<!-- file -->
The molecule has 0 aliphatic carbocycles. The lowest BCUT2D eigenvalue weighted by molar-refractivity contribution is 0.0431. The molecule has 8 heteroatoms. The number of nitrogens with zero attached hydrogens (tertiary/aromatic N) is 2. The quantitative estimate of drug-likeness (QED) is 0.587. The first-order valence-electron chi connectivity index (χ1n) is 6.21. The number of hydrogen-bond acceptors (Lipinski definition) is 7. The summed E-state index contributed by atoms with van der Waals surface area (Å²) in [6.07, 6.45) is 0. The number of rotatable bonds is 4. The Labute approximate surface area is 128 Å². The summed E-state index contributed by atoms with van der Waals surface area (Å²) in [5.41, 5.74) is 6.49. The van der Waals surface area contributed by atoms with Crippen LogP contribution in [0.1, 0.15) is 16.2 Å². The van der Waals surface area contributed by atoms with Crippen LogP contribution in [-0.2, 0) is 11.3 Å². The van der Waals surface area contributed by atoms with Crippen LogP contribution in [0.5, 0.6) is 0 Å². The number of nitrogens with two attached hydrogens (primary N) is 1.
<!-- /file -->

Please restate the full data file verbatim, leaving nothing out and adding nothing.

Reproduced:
The molecule has 0 aliphatic carbocycles. The lowest BCUT2D eigenvalue weighted by molar-refractivity contribution is 0.0431. The molecule has 8 heteroatoms. The number of nitrogens with zero attached hydrogens (tertiary/aromatic N) is 2. The quantitative estimate of drug-likeness (QED) is 0.587. The first-order valence-electron chi connectivity index (χ1n) is 6.21. The number of hydrogen-bond acceptors (Lipinski definition) is 7. The summed E-state index contributed by atoms with van der Waals surface area (Å²) in [6.07, 6.45) is 0. The number of rotatable bonds is 4. The Labute approximate surface area is 128 Å². The summed E-state index contributed by atoms with van der Waals surface area (Å²) in [5.41, 5.74) is 6.49. The van der Waals surface area contributed by atoms with Crippen LogP contribution in [0.1, 0.15) is 16.2 Å². The van der Waals surface area contributed by atoms with Crippen LogP contribution in [-0.2, 0) is 11.3 Å². The van der Waals surface area contributed by atoms with Crippen LogP contribution in [0.5, 0.6) is 0 Å². The number of nitrogens with two attached hydrogens (primary N) is 1.